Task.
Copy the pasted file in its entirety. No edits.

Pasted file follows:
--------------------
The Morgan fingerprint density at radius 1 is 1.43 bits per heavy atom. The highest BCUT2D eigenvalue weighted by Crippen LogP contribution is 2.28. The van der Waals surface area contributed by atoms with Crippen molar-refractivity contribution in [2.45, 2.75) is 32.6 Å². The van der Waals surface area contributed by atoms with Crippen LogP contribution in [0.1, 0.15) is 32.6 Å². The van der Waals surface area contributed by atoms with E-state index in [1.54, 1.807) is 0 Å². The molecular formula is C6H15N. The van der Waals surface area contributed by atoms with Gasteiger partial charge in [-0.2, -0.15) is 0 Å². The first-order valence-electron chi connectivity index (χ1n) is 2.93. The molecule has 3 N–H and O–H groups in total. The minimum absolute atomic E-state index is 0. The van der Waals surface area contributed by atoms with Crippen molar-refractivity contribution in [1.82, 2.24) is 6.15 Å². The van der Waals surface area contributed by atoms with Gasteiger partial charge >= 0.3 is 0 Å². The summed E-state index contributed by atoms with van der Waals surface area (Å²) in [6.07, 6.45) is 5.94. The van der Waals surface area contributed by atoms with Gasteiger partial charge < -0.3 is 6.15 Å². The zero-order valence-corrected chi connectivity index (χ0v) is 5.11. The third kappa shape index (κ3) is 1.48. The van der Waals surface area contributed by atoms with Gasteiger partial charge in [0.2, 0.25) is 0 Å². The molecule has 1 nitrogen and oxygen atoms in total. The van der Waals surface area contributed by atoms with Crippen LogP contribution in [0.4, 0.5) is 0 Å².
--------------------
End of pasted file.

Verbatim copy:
The Morgan fingerprint density at radius 1 is 1.43 bits per heavy atom. The highest BCUT2D eigenvalue weighted by Crippen LogP contribution is 2.28. The van der Waals surface area contributed by atoms with Crippen molar-refractivity contribution in [2.45, 2.75) is 32.6 Å². The van der Waals surface area contributed by atoms with Crippen LogP contribution in [0.1, 0.15) is 32.6 Å². The van der Waals surface area contributed by atoms with E-state index in [1.54, 1.807) is 0 Å². The molecular formula is C6H15N. The van der Waals surface area contributed by atoms with Gasteiger partial charge in [-0.2, -0.15) is 0 Å². The first-order valence-electron chi connectivity index (χ1n) is 2.93. The molecule has 3 N–H and O–H groups in total. The minimum absolute atomic E-state index is 0. The van der Waals surface area contributed by atoms with Crippen molar-refractivity contribution in [1.82, 2.24) is 6.15 Å². The van der Waals surface area contributed by atoms with Gasteiger partial charge >= 0.3 is 0 Å². The summed E-state index contributed by atoms with van der Waals surface area (Å²) in [6.07, 6.45) is 5.94. The van der Waals surface area contributed by atoms with Gasteiger partial charge < -0.3 is 6.15 Å². The zero-order valence-corrected chi connectivity index (χ0v) is 5.11. The third kappa shape index (κ3) is 1.48. The van der Waals surface area contributed by atoms with Gasteiger partial charge in [0.2, 0.25) is 0 Å². The molecule has 1 nitrogen and oxygen atoms in total. The van der Waals surface area contributed by atoms with Crippen LogP contribution in [0.4, 0.5) is 0 Å².